The March for Life and the Anti-Trump Women’s March: A Study in Contrasts
I’m writing this article on the eve of the 44th annual March for Life, but I can tell you in advance how it will differ dramatically from the recent Women’s March, organized in protest of the inauguration of President Trump.
First, the media coverage of the events will be totally different.
Whereas the Women’s March was in the mainstream media’s spotlight, the March for Life will be a mere footnote for most mainstream outlets, regardless of how many people attend. The fact that Vice President Pence will be speaking at the event – the first time a vice president has done so – might get some attention, but comparatively, the coverage of the Women’s March will dwarf the coverage of the March for Life.
Not only so, but there’s a good chance that those protesting the March for Life – always a miniscule number in comparison to the overall crowd – will get just as much media attention as the participants and the speakers, thereby giving a totally skewed impression to viewers and readers.
Second, the spirit of the events will be totally different.
Despite the deep conviction of pro-lifers that we have witnessed an abortion holocaust, there will be no calls to burn down or blow up abortion clinics (contrast Madonna’s thoughts about blowing up the White House while speaking at the Women’s March), nor will there be vulgar and obscene attacks on individuals (contrast Ashley Judd’s truly deplorable comments).
There will be nothing in the pro-life speeches that will incite people to violence or hatred. Instead, there will be an appeal for life – life for the most innocent and unprotected citizens of our society – and a call to honor life.
And if my surmises are correct, the streets of DC will not be littered with signs and objects from the March for Life, in contrast with the litter left behind by the Women’s March.
Third, the ideology of the events will be totally different.
Among the March for Life participants, you will not see signs with messages like this one, from the Women’s March, nor will you hear from radical feminists like Aida Hurtado and Gloria Steinem, extreme media leftists like filmmaker Michael Moore and CNN commentator Van Jones, transgender activists like Janet Mock and Raquel Willis, or women like Donna Hylton, who spent 27 years in prison for her role in the brutal kidnapping, torture and murder of a man. All of these were listed as speakers at the Women’s March.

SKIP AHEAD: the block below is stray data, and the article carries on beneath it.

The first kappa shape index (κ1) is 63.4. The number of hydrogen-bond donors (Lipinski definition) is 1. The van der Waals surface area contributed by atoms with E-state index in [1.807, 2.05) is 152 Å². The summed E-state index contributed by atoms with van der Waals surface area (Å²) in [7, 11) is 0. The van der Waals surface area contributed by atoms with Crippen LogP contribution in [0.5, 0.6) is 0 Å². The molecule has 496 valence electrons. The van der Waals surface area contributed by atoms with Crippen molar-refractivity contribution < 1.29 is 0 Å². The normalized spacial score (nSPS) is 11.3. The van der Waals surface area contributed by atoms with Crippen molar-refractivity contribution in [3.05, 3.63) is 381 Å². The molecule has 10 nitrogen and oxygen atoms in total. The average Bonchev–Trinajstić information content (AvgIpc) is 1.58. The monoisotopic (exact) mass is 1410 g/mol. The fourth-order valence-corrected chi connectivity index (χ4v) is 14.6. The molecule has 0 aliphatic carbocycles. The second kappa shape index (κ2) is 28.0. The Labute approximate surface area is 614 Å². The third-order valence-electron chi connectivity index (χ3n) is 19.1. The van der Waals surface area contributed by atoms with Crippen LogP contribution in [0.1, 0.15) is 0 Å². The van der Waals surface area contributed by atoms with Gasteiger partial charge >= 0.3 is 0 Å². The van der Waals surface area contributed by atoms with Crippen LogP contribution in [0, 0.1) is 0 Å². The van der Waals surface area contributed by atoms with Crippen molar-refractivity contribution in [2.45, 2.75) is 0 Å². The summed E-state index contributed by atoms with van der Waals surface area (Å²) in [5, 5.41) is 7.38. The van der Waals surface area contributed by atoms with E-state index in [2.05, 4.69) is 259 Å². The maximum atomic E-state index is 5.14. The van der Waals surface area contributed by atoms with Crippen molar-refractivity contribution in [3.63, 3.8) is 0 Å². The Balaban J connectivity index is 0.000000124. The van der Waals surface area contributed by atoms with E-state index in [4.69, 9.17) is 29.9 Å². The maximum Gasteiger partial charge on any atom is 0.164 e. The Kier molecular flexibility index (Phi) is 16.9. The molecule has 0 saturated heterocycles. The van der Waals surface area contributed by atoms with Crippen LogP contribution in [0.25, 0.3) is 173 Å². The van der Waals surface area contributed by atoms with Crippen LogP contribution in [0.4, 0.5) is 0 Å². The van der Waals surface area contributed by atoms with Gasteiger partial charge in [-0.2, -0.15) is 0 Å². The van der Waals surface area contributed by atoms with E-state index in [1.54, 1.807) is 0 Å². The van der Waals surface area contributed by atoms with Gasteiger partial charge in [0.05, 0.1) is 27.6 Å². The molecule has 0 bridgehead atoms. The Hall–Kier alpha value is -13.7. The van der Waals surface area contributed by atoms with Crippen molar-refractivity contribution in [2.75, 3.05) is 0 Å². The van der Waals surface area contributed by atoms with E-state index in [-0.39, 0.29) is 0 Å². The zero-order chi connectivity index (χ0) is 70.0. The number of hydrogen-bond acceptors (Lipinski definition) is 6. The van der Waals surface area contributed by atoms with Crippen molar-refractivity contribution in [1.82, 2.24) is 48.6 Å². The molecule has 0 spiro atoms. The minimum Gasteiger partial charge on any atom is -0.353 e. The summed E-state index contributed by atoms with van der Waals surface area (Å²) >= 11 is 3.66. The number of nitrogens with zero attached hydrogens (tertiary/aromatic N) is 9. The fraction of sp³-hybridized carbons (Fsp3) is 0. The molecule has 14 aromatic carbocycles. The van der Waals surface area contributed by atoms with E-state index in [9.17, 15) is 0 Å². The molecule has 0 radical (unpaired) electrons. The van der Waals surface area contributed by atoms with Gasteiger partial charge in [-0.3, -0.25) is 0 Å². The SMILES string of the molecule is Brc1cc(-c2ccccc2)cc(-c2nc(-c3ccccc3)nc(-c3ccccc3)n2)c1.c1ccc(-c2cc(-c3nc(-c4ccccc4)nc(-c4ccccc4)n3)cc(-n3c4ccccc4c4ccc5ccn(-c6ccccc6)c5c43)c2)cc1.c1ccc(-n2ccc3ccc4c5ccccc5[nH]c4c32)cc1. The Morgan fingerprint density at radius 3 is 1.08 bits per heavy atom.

To sample some of the best-known quotes of Hurtado, “White men need white women in a way that they do not need women of Color because women of Color cannot fulfill white men’s need for racially pure offspring.” And, “White men perceive women of Color primarily as workers and as objects of sexual power and aggression. Their sexual objectification of women of Color allows white men to express power and aggression sexually, without the emotional entanglements of, the rituals that are required in, relationships with women of their own group.”
This is the kind of divisive identity politics that will be absent from the March for Life.
As for Hylton, her message at the march was one of solidarity with female prisoners of color, wanting to tell their story to the world, and I’m sure it’s a story we need to hear. Regrettably, she spoke not a word of her horrific past – not a word of remorse to say, “I was justly incarcerated for my actions, which I deeply regret and categorically renounce” – but only a word of solidarity with “all of those women who have been overlooked, marginalized, sexualized, dehumanized and silenced.”
Her failure to renounce her past horrific deeds makes it difficult to hear the positive message she sought to bring.
Contrast that with the spirit of the late Dr. Bernard Nathanson, a founding father of NARAL known affectionately by his colleagues as the “abortion king,” responsible for 75,000 abortions (by his own estimate), but who experienced a radical change of heart after watching an ultrasound of an abortion and became a pro-life icon. Dr. Nathanson spoke at the 25th March for Life in 1998, and you can be sure his message always included the renouncing of his past sins.
And that, perhaps, will be the greatest contrast between the Women’s March and the March for Life. While the former certainly had some redemptive content, along with genuine concern about our new president, in no way was its overarching theme one of redemption or life or hope or even dignity. (In reality, many aspects of the Women’s March were downright degrading to women.)
In stark contrast, the great theme of the March for Life will be one of redemption and life and hope and dignity.
Watch and see.